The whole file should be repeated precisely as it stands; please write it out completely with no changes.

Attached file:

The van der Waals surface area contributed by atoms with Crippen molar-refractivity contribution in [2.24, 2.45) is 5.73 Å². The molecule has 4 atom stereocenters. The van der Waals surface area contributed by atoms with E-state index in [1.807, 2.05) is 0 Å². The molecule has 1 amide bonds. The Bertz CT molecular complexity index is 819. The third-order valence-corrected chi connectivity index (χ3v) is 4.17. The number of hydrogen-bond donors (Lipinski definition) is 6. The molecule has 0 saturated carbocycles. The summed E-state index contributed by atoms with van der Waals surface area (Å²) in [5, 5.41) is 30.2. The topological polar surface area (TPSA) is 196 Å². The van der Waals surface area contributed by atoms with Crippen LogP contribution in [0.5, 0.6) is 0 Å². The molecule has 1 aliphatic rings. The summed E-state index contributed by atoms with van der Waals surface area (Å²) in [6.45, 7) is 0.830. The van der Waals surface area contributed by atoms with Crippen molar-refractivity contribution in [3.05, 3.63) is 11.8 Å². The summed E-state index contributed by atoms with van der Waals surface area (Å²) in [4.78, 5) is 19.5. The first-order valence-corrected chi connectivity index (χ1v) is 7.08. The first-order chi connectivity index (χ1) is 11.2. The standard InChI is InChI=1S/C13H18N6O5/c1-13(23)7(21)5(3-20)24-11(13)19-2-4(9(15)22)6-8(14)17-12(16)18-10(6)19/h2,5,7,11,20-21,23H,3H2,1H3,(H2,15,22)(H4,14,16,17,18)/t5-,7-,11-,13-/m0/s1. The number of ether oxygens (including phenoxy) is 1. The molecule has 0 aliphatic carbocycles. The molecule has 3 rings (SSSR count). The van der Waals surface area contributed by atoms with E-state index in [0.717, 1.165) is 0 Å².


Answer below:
The van der Waals surface area contributed by atoms with Crippen molar-refractivity contribution in [2.24, 2.45) is 5.73 Å². The molecule has 4 atom stereocenters. The van der Waals surface area contributed by atoms with E-state index in [1.807, 2.05) is 0 Å². The molecule has 1 amide bonds. The Bertz CT molecular complexity index is 819. The third-order valence-corrected chi connectivity index (χ3v) is 4.17. The number of hydrogen-bond donors (Lipinski definition) is 6. The molecule has 0 saturated carbocycles. The summed E-state index contributed by atoms with van der Waals surface area (Å²) in [5, 5.41) is 30.2. The topological polar surface area (TPSA) is 196 Å². The van der Waals surface area contributed by atoms with Crippen LogP contribution in [0.5, 0.6) is 0 Å². The molecule has 1 aliphatic rings. The summed E-state index contributed by atoms with van der Waals surface area (Å²) in [6.45, 7) is 0.830. The van der Waals surface area contributed by atoms with Crippen molar-refractivity contribution in [3.05, 3.63) is 11.8 Å². The summed E-state index contributed by atoms with van der Waals surface area (Å²) in [4.78, 5) is 19.5. The first-order valence-corrected chi connectivity index (χ1v) is 7.08. The first-order chi connectivity index (χ1) is 11.2. The standard InChI is InChI=1S/C13H18N6O5/c1-13(23)7(21)5(3-20)24-11(13)19-2-4(9(15)22)6-8(14)17-12(16)18-10(6)19/h2,5,7,11,20-21,23H,3H2,1H3,(H2,15,22)(H4,14,16,17,18)/t5-,7-,11-,13-/m0/s1. The number of ether oxygens (including phenoxy) is 1. The molecule has 0 aliphatic carbocycles. The molecule has 3 rings (SSSR count). The van der Waals surface area contributed by atoms with E-state index in [0.717, 1.165) is 0 Å².